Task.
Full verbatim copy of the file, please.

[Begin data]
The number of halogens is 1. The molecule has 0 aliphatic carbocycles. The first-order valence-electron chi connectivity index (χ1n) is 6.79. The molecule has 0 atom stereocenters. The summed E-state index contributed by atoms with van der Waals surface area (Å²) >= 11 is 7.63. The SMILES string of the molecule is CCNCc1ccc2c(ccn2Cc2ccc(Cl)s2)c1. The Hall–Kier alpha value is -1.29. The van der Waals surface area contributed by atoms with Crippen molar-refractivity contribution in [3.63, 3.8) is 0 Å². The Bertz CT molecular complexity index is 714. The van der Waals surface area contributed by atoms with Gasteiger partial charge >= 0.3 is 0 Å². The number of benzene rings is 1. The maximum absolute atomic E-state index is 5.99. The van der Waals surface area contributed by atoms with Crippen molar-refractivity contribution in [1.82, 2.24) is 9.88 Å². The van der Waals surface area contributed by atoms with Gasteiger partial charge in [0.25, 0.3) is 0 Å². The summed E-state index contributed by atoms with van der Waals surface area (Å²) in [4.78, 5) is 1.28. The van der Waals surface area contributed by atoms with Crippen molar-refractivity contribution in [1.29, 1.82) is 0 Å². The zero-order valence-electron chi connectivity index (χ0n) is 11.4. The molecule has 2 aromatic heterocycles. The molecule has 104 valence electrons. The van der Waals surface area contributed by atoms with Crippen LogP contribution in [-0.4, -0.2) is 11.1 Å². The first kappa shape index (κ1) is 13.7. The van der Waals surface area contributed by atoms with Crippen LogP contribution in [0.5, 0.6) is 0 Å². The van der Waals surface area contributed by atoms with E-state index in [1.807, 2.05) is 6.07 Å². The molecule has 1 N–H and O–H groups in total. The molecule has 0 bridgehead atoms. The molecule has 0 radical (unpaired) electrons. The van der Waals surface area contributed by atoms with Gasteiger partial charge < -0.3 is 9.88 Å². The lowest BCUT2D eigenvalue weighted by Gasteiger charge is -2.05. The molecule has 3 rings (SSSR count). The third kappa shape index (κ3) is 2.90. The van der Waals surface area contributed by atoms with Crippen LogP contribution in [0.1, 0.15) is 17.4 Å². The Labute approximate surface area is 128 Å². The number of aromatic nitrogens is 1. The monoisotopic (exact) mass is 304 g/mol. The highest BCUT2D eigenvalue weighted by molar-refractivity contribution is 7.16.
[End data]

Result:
The number of halogens is 1. The molecule has 0 aliphatic carbocycles. The first-order valence-electron chi connectivity index (χ1n) is 6.79. The molecule has 0 atom stereocenters. The summed E-state index contributed by atoms with van der Waals surface area (Å²) >= 11 is 7.63. The SMILES string of the molecule is CCNCc1ccc2c(ccn2Cc2ccc(Cl)s2)c1. The Hall–Kier alpha value is -1.29. The van der Waals surface area contributed by atoms with Crippen molar-refractivity contribution in [3.63, 3.8) is 0 Å². The Bertz CT molecular complexity index is 714. The van der Waals surface area contributed by atoms with Gasteiger partial charge >= 0.3 is 0 Å². The number of benzene rings is 1. The maximum absolute atomic E-state index is 5.99. The van der Waals surface area contributed by atoms with Crippen molar-refractivity contribution in [1.82, 2.24) is 9.88 Å². The van der Waals surface area contributed by atoms with Gasteiger partial charge in [0.25, 0.3) is 0 Å². The summed E-state index contributed by atoms with van der Waals surface area (Å²) in [4.78, 5) is 1.28. The van der Waals surface area contributed by atoms with Crippen molar-refractivity contribution in [1.29, 1.82) is 0 Å². The zero-order valence-electron chi connectivity index (χ0n) is 11.4. The molecule has 2 aromatic heterocycles. The molecule has 104 valence electrons. The van der Waals surface area contributed by atoms with Crippen LogP contribution in [-0.4, -0.2) is 11.1 Å². The first kappa shape index (κ1) is 13.7. The van der Waals surface area contributed by atoms with Crippen LogP contribution in [0.5, 0.6) is 0 Å². The van der Waals surface area contributed by atoms with E-state index in [1.807, 2.05) is 6.07 Å². The molecule has 1 N–H and O–H groups in total. The molecule has 0 bridgehead atoms. The molecule has 0 radical (unpaired) electrons. The van der Waals surface area contributed by atoms with Gasteiger partial charge < -0.3 is 9.88 Å². The lowest BCUT2D eigenvalue weighted by Gasteiger charge is -2.05. The molecule has 3 rings (SSSR count). The third kappa shape index (κ3) is 2.90. The van der Waals surface area contributed by atoms with Crippen LogP contribution in [0.1, 0.15) is 17.4 Å². The Labute approximate surface area is 128 Å². The number of aromatic nitrogens is 1. The monoisotopic (exact) mass is 304 g/mol. The highest BCUT2D eigenvalue weighted by molar-refractivity contribution is 7.16.